Best Environmentally Sustainable Cremation

What Funerals of the Future Might Be Like

What Funerals of the Future Might Be Like
Burials are becoming a thing of the past. Based on the current trends, funerals of the future will be more diverse and the processes will be more natural.

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Since the beginning of history, different cultures around the world have had unique funeral traditions. It wasn’t until recently that environmental impact became a factor in how we honor the lives of loved ones. Today, more and more people want end-of-life services that create as little pollution as possible.

That’s why burials are becoming a thing of the past. Based on the current trends, funerals of the future will be more diverse and the processes will be more natural.

Cremation Will Become the More Common and Eco-Friendly

The National Funeral Directors Association (NFDA) estimated 54.8% of the deceased were cremated in 2019. Only 39% had a traditional burial. That’s a major shift since the 1960s, and cremation is predicted to account for nearly 70% of all end of life services in 2030.  

The majority of the services rendered today are traditional flame-based cremations, which are much more eco-friendly than burial. But crematoriums are progressively getting greener as consumers show a clear preference for cleaner services when given the option.

At Green Cremation Texas, we’ve improved the eco-friendliness of our services over the last 20 years. As a result, we’re the first and only carbon-neutral funeral home in Texas. More funeral homes throughout the country are following suit and making their cremation services greener too. The goal is to reduce energy use and minimize airborne toxins that can be released during the cremation process.

More States Add Aquamation as an Option

Now that cremation services are more common than burials, it’s opened the door for innovation. People are open to the idea of having options in addition to conventional flame-based cremation. 

One of the latest end-of-life services is aquamation, also known as water cremation. It’s the service of choice for people who want to minimize the impact cremation has on the environment. 

Aquamation is done using a pressurized chamber that’s filled with a water/alkali solution. The solution is heated to create an accelerated natural decomposition process. The remaining bones are treated in the same way as in traditional cremation to create the ashes.

Although the process is different, the end results are the same as regular cremation for the family. They will actually receive more ashes than what they would have gotten had traditional cremation been used. 

Green Burials May Replace Traditional Services

Traditional burials may be trending downward, but green burials are a completely different story. A few years ago the NFDA reported that 72% of cemeteries saw an increased interest in green burials.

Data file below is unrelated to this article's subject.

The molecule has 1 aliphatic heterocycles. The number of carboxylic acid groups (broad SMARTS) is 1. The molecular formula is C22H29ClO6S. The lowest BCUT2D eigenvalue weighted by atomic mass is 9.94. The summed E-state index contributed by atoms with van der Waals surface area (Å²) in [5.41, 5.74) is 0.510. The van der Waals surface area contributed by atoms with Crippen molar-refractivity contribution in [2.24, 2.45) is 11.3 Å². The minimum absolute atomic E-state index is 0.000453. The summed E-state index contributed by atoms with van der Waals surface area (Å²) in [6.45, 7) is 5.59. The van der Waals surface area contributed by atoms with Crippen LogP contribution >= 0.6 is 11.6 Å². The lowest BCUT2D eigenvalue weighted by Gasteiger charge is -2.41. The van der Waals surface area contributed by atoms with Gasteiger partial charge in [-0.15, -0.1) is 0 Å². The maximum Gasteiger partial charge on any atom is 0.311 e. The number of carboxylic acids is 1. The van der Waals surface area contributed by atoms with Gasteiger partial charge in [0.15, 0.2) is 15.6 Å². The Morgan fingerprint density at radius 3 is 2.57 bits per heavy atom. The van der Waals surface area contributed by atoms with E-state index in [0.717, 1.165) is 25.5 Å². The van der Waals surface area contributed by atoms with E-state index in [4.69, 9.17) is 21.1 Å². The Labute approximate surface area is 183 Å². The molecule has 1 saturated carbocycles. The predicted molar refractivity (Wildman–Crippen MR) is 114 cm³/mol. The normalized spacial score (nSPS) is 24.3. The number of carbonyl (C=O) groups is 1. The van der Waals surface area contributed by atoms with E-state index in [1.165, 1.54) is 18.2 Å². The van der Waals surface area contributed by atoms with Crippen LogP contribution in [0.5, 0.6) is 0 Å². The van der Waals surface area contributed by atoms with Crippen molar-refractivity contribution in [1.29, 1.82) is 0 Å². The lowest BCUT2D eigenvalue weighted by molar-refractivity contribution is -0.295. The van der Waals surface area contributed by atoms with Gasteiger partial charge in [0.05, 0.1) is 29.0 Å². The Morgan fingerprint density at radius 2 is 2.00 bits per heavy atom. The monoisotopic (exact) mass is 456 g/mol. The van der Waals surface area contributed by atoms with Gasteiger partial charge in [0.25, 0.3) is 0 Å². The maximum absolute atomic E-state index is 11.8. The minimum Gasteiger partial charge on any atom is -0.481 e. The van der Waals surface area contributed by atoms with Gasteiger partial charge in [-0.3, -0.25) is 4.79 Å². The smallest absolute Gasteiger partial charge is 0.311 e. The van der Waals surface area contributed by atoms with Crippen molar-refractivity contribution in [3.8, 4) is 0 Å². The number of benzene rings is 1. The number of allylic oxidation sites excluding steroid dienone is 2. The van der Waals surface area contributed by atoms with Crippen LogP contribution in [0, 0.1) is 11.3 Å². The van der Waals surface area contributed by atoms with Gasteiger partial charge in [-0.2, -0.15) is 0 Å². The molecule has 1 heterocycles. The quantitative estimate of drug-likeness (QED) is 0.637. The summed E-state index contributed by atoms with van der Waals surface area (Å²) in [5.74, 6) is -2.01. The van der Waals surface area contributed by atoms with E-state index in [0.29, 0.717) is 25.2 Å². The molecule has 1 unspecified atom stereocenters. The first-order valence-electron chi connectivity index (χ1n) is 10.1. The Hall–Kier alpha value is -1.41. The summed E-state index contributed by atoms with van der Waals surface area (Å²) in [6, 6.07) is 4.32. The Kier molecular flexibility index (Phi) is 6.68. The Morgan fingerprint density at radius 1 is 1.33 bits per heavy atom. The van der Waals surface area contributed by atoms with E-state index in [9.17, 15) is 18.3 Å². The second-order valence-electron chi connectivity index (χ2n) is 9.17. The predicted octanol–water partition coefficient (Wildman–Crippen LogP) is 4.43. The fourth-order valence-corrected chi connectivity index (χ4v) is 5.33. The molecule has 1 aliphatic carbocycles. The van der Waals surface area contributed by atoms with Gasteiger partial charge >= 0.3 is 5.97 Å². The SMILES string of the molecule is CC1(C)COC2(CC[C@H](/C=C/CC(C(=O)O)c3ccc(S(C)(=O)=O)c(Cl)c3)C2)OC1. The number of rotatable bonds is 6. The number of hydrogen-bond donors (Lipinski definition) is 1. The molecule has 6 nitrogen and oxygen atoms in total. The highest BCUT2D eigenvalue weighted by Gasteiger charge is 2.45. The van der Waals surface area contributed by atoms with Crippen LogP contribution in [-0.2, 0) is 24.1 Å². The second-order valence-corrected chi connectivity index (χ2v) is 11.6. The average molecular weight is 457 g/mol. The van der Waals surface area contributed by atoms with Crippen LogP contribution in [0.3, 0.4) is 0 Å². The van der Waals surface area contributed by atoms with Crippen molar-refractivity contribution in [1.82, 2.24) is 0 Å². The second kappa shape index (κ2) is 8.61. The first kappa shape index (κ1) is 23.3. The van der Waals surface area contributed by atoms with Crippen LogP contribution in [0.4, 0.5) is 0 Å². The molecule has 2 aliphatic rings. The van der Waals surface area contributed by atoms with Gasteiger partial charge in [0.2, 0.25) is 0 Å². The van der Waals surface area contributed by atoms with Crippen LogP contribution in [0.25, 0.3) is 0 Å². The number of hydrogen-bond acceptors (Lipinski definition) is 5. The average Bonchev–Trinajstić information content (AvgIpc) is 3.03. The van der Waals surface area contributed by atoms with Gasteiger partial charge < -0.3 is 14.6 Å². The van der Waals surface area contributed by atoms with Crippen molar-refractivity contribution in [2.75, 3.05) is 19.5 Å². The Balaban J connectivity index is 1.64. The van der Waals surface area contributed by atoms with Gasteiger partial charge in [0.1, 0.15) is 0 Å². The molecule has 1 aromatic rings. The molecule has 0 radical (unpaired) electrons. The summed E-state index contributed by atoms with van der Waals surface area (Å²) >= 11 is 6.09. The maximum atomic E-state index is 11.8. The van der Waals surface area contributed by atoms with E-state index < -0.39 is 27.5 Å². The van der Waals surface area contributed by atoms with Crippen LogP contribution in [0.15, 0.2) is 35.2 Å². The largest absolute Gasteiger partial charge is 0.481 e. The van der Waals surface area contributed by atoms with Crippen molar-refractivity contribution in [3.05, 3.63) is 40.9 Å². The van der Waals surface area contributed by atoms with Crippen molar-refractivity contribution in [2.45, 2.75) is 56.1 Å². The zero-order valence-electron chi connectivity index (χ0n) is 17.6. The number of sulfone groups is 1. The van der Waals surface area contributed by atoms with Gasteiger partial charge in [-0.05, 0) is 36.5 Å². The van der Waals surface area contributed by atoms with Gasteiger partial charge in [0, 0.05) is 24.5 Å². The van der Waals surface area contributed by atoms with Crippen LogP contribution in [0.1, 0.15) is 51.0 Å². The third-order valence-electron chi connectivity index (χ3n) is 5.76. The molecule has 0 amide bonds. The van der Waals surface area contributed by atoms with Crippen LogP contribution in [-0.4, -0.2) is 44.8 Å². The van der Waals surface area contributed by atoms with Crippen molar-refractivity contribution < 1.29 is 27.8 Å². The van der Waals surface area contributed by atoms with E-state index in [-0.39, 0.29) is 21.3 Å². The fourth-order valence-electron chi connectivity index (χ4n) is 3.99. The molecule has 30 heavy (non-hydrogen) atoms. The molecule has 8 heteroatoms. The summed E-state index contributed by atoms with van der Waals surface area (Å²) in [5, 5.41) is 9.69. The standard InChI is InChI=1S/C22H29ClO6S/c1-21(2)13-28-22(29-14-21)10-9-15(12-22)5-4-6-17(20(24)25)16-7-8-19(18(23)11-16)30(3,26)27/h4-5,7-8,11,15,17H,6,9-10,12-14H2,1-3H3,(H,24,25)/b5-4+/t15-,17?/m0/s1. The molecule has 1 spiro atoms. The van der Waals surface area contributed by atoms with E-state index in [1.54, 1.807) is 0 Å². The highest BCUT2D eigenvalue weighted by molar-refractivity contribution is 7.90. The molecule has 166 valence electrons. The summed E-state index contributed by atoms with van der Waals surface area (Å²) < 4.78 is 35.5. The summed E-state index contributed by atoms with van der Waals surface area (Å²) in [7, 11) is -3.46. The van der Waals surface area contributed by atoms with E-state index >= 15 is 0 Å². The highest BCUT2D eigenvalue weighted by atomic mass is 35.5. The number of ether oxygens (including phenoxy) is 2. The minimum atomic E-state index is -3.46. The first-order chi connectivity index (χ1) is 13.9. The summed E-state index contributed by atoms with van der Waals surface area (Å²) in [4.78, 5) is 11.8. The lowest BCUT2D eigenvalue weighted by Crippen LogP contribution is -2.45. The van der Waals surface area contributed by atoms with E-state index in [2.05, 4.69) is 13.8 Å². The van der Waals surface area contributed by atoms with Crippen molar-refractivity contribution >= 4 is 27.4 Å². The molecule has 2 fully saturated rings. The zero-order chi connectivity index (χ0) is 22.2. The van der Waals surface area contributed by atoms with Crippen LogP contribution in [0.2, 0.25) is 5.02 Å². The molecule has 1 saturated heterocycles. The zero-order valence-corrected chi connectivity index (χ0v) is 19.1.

Green burials are very stripped-down compared to a traditional burial. Without the casket, flowers, and embalming fluid, among other things, burial has a much lower impact on the Earth. However, some burial services are greener than others and what’s offered varies significantly. 

Interactive, Digital Headstones 

With so much of the physical world going digital and becoming interactive, it was only a matter of time before headstones went digital. Overseas companies have created headstones that can display digital content. In addition to personal information and messages, photos can be used to share the story of a person’s life.

Human Composting That Creates Greenery

One of the most extreme ideas that have been developed recently is human composting. If you live in Washington state, the organization Recompose can provide the service. Recompose has created a method for fast decomposition that turns human remains into soil.

The family members are able to take the soil home to scatter it or use it for growing plants. Rather than putting carbon emissions into the air, the family is actually helping clean the air. 

Not surprisingly, many people have a hard time getting past the fact that the soil contains human remains. Around the world, human composting is an option that’s usually only found in urban areas with a lot of people. 

FuneralS of the Future

It’s clear people are considering all of their options when it comes to end-of-life services. But there’s one common thread – what people want is something greener. Consumer demand for greener services is transforming the way funeral homes and crematoriums operate, and that’s a good thing for future generations that have to live with the environment they inherit from us. We are the funeral home of the future.

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